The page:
Work It Baby

Work It Baby by Sibylla Nash

Life can sometimes seem like one endless meal of pureed vegetables for baby models and their parents. Of course, you do get those days when it seems as though the stars are aligned, a good nap was had by all and voila, the shoot goes well and everyone’s happy. And it’s those days that keep you coming back for more.
My daughter Kortney started modeling when she was four months old. Her first gig was a brief appearance on Chappelle’s Show on Comedy Central. Since then, she’s done photo shoots for Macys.com, Tommy Hilfiger, Toys ‘R Us and many others. It’s funny, not the ha-ha variety but more like the if only you knew sorts, when people hear that Kortney does baby modeling, they say "oh I want to get my kid into that." Judging by the 120,000 entries sent to BabyTalk magazine for their baby cover model contest, a lot of people want to break their kids into the business.
Well, let me break down the mystique of the diaper-clad modeling world and share some universal truths I have learned along the way.
Reality check #1 - First and foremost, you need to understand that it is imperative that you or whoever will be taking your child out on auditions has a flexible schedule. It won’t work otherwise. You need to be able to go on auditions and photo shoots with a little less than a day’s notice. That goes without saying that if you live out in West Nowhere, this isn’t the gig for you either.
Reality check #2 - Size does matter. Sometimes the only thing that stands in between your child and a job is whether or not they can fit into the clothes or into the car seat, etc. Initially when we got started, I thought cuteness was the "it" factor that got the jobs. Truth of the matter, there are very few ugly babies. (Don’t get me wrong, they are out there. We’ve all stumbled across one or two.) On many of the go-see (industry lingo for "go see about a job") for jobs, you’re knee deep in cute babies doing cute things and you’re thinking, glad I don’t have to choose which kid gets the job. So with everything else in life, looks can only get you so far. For babies and modeling, it may get you in the door, but it may not necessarily get you the job.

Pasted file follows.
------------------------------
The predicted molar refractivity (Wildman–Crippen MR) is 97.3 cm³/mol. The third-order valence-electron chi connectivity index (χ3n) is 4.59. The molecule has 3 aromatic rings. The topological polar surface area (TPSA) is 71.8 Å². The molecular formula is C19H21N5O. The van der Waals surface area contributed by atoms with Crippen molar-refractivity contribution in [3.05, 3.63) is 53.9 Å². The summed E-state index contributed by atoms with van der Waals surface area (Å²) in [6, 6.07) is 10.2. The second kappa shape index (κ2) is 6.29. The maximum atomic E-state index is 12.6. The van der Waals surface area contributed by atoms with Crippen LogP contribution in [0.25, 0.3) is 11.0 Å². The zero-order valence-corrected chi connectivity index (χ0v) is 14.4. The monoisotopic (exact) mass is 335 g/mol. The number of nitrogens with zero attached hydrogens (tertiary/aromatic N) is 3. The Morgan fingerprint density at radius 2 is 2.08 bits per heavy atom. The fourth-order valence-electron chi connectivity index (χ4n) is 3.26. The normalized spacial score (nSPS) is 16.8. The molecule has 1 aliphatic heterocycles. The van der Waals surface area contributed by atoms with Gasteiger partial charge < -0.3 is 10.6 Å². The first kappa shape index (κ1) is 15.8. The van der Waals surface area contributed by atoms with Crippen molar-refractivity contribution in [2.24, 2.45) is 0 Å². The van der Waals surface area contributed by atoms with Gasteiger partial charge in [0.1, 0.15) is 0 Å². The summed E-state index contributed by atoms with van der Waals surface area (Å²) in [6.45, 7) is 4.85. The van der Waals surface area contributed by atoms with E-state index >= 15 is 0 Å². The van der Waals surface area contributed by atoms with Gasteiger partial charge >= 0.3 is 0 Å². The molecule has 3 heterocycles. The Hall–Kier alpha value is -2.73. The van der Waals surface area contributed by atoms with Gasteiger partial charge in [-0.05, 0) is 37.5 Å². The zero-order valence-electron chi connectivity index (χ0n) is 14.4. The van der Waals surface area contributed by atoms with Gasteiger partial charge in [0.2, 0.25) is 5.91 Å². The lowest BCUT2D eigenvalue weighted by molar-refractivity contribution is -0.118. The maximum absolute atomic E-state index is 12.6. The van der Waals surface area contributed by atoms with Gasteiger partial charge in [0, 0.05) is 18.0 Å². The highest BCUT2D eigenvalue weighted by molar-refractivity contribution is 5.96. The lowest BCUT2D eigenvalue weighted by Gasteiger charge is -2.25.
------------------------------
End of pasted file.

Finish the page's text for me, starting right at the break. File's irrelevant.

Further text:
Personality is a huge factor. Your child should be relatively easy-going. So should you. I’ve seen parents on go-sees so uptight that it’s just too hard to watch. I’ve heard parents say things to their kids that I can’t repeat in a family newspaper.
Reality check #3 – There’s not a lot of money involved in print modeling so save the cutthroat Wall Street mentality. Babies make between $75 - $100 an hour. Most jobs will last an hour. Now one very important lesson I learned just the other day, never give your child food just before you go in to be seen. I made the mistake of giving Kortney a cracker with peanut butter, just something to tide her over and keep her occupied just in case she wanted to act crazy while getting her picture taken. Well, it turned out they weren’t taking pictures, they just wanted the kids to try on an outfit. Trying to pry that cracker out of Kortney’s death grip so I could pull her arm out of her sleeve was the end of it all. After her ear splitting hystronics and smashed cracker all over me and the floor, I finally got the little outfit on her. Let’s just say, we probably won’t get a call back for that one.
Reality check #4 - That’s the way cracker crumbles sometimes…

Sibylla Nash is a freelance writer and author of the novel DreamCity. You may visit her website at www.tribecahouse.com.

Whether your baby is just a few months old or already a toddler, you'll quickly discover some of the best baby modeling secrets, strategies and tactics that are guaranteed to get your baby to the top of list for the most sought after jobs.